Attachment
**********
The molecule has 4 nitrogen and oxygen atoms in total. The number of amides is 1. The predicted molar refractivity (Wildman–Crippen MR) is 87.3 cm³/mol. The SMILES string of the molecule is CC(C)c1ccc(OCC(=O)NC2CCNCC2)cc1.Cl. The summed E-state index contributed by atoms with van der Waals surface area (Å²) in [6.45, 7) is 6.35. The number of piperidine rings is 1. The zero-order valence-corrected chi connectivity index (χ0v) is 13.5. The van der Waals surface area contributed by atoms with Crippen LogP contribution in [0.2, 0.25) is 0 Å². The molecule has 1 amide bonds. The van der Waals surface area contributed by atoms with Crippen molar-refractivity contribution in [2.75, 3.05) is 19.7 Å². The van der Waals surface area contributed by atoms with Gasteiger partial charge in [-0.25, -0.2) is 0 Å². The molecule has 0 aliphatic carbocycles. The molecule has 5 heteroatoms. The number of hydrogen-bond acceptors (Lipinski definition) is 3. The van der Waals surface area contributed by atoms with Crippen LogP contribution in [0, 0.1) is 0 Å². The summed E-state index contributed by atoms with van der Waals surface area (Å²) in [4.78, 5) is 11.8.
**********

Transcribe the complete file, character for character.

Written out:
The molecule has 4 nitrogen and oxygen atoms in total. The number of amides is 1. The predicted molar refractivity (Wildman–Crippen MR) is 87.3 cm³/mol. The SMILES string of the molecule is CC(C)c1ccc(OCC(=O)NC2CCNCC2)cc1.Cl. The summed E-state index contributed by atoms with van der Waals surface area (Å²) in [6.45, 7) is 6.35. The number of piperidine rings is 1. The zero-order valence-corrected chi connectivity index (χ0v) is 13.5. The van der Waals surface area contributed by atoms with Crippen LogP contribution in [0.2, 0.25) is 0 Å². The molecule has 1 amide bonds. The van der Waals surface area contributed by atoms with Crippen molar-refractivity contribution in [2.75, 3.05) is 19.7 Å². The van der Waals surface area contributed by atoms with Gasteiger partial charge in [-0.25, -0.2) is 0 Å². The molecule has 0 aliphatic carbocycles. The molecule has 5 heteroatoms. The number of hydrogen-bond acceptors (Lipinski definition) is 3. The van der Waals surface area contributed by atoms with Crippen LogP contribution in [0, 0.1) is 0 Å². The summed E-state index contributed by atoms with van der Waals surface area (Å²) in [4.78, 5) is 11.8.